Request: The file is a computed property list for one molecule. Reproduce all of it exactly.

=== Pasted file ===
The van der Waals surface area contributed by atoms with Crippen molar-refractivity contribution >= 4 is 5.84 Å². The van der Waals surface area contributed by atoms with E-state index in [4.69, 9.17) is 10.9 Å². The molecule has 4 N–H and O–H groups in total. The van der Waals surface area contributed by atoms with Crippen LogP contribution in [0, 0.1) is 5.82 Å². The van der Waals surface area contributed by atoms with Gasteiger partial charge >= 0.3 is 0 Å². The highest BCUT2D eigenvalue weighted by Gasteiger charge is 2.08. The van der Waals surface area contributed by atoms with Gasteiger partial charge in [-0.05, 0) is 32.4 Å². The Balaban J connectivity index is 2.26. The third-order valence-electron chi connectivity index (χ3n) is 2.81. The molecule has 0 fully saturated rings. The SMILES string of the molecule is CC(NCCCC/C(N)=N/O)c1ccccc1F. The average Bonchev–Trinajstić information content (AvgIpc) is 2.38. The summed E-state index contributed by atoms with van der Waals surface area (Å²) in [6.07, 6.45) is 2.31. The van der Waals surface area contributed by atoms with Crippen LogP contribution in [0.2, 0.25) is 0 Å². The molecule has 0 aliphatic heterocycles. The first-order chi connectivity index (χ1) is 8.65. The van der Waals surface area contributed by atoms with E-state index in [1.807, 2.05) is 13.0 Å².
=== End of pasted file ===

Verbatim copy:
The van der Waals surface area contributed by atoms with Crippen molar-refractivity contribution >= 4 is 5.84 Å². The van der Waals surface area contributed by atoms with E-state index in [4.69, 9.17) is 10.9 Å². The molecule has 4 N–H and O–H groups in total. The van der Waals surface area contributed by atoms with Crippen LogP contribution in [0, 0.1) is 5.82 Å². The van der Waals surface area contributed by atoms with Gasteiger partial charge >= 0.3 is 0 Å². The highest BCUT2D eigenvalue weighted by Gasteiger charge is 2.08. The van der Waals surface area contributed by atoms with Gasteiger partial charge in [-0.05, 0) is 32.4 Å². The Balaban J connectivity index is 2.26. The third-order valence-electron chi connectivity index (χ3n) is 2.81. The molecule has 0 fully saturated rings. The SMILES string of the molecule is CC(NCCCC/C(N)=N/O)c1ccccc1F. The average Bonchev–Trinajstić information content (AvgIpc) is 2.38. The summed E-state index contributed by atoms with van der Waals surface area (Å²) in [6.07, 6.45) is 2.31. The van der Waals surface area contributed by atoms with Crippen LogP contribution in [0.2, 0.25) is 0 Å². The molecule has 0 aliphatic heterocycles. The first-order chi connectivity index (χ1) is 8.65. The van der Waals surface area contributed by atoms with E-state index in [1.807, 2.05) is 13.0 Å².